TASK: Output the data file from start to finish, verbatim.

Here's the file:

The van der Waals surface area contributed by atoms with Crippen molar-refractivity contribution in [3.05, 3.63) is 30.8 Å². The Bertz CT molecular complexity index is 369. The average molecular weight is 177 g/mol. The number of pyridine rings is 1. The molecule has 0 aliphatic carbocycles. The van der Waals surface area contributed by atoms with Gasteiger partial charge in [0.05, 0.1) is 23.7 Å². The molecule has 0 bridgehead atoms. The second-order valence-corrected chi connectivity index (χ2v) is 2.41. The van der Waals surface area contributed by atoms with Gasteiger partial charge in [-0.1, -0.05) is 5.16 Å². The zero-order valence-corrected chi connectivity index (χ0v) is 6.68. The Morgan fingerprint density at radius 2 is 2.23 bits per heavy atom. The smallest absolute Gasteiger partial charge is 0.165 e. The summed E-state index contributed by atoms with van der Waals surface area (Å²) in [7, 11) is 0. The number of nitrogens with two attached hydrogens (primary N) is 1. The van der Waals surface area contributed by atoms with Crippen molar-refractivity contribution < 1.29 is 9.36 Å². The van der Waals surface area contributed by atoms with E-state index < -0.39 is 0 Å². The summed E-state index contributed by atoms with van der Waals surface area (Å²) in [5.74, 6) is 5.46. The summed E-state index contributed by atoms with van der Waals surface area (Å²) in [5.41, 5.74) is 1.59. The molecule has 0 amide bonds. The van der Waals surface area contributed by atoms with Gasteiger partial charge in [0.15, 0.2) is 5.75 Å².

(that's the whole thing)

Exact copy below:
The van der Waals surface area contributed by atoms with Crippen molar-refractivity contribution in [3.05, 3.63) is 30.8 Å². The Bertz CT molecular complexity index is 369. The average molecular weight is 177 g/mol. The number of pyridine rings is 1. The molecule has 0 aliphatic carbocycles. The van der Waals surface area contributed by atoms with Gasteiger partial charge in [0.05, 0.1) is 23.7 Å². The molecule has 0 bridgehead atoms. The second-order valence-corrected chi connectivity index (χ2v) is 2.41. The van der Waals surface area contributed by atoms with Gasteiger partial charge in [-0.1, -0.05) is 5.16 Å². The zero-order valence-corrected chi connectivity index (χ0v) is 6.68. The Morgan fingerprint density at radius 2 is 2.23 bits per heavy atom. The smallest absolute Gasteiger partial charge is 0.165 e. The summed E-state index contributed by atoms with van der Waals surface area (Å²) in [7, 11) is 0. The number of nitrogens with two attached hydrogens (primary N) is 1. The van der Waals surface area contributed by atoms with Crippen molar-refractivity contribution < 1.29 is 9.36 Å². The van der Waals surface area contributed by atoms with E-state index < -0.39 is 0 Å². The summed E-state index contributed by atoms with van der Waals surface area (Å²) in [5.74, 6) is 5.46. The summed E-state index contributed by atoms with van der Waals surface area (Å²) in [5.41, 5.74) is 1.59. The molecule has 0 amide bonds. The van der Waals surface area contributed by atoms with Gasteiger partial charge in [0.15, 0.2) is 5.75 Å².